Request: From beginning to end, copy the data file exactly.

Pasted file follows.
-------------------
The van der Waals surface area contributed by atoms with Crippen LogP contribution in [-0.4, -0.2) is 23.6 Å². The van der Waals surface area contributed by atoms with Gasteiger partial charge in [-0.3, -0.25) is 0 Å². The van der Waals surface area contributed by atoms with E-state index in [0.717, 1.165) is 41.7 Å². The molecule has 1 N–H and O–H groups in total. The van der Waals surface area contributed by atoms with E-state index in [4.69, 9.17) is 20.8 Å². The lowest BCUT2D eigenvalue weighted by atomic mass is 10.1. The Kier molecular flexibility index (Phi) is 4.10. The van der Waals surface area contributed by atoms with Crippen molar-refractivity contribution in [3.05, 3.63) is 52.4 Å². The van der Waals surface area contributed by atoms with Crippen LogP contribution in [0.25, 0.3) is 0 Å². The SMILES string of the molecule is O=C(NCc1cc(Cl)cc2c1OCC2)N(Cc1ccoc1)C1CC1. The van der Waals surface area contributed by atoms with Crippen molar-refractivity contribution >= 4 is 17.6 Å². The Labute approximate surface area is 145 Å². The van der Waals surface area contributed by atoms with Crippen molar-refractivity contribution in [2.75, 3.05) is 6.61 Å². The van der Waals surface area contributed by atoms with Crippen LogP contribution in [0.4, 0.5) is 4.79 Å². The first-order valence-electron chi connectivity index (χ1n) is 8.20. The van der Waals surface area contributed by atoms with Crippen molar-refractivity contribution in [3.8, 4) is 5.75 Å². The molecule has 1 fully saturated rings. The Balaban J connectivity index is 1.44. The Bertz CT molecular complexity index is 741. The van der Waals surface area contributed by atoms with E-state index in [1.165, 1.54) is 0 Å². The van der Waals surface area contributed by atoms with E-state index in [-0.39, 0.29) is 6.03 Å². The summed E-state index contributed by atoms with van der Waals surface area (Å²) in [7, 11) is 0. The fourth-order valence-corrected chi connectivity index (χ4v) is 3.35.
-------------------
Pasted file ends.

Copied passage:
The van der Waals surface area contributed by atoms with Crippen LogP contribution in [-0.4, -0.2) is 23.6 Å². The van der Waals surface area contributed by atoms with Gasteiger partial charge in [-0.3, -0.25) is 0 Å². The van der Waals surface area contributed by atoms with E-state index in [0.717, 1.165) is 41.7 Å². The molecule has 1 N–H and O–H groups in total. The van der Waals surface area contributed by atoms with E-state index in [4.69, 9.17) is 20.8 Å². The lowest BCUT2D eigenvalue weighted by atomic mass is 10.1. The Kier molecular flexibility index (Phi) is 4.10. The van der Waals surface area contributed by atoms with Crippen molar-refractivity contribution in [3.05, 3.63) is 52.4 Å². The van der Waals surface area contributed by atoms with Crippen LogP contribution in [0.25, 0.3) is 0 Å². The SMILES string of the molecule is O=C(NCc1cc(Cl)cc2c1OCC2)N(Cc1ccoc1)C1CC1. The van der Waals surface area contributed by atoms with Crippen molar-refractivity contribution >= 4 is 17.6 Å². The Labute approximate surface area is 145 Å². The van der Waals surface area contributed by atoms with Crippen molar-refractivity contribution in [2.75, 3.05) is 6.61 Å². The van der Waals surface area contributed by atoms with Crippen LogP contribution in [0.4, 0.5) is 4.79 Å². The first-order valence-electron chi connectivity index (χ1n) is 8.20. The van der Waals surface area contributed by atoms with Crippen molar-refractivity contribution in [3.8, 4) is 5.75 Å². The molecule has 1 fully saturated rings. The Balaban J connectivity index is 1.44. The Bertz CT molecular complexity index is 741. The van der Waals surface area contributed by atoms with E-state index in [1.165, 1.54) is 0 Å². The van der Waals surface area contributed by atoms with E-state index in [-0.39, 0.29) is 6.03 Å². The summed E-state index contributed by atoms with van der Waals surface area (Å²) in [7, 11) is 0. The fourth-order valence-corrected chi connectivity index (χ4v) is 3.35.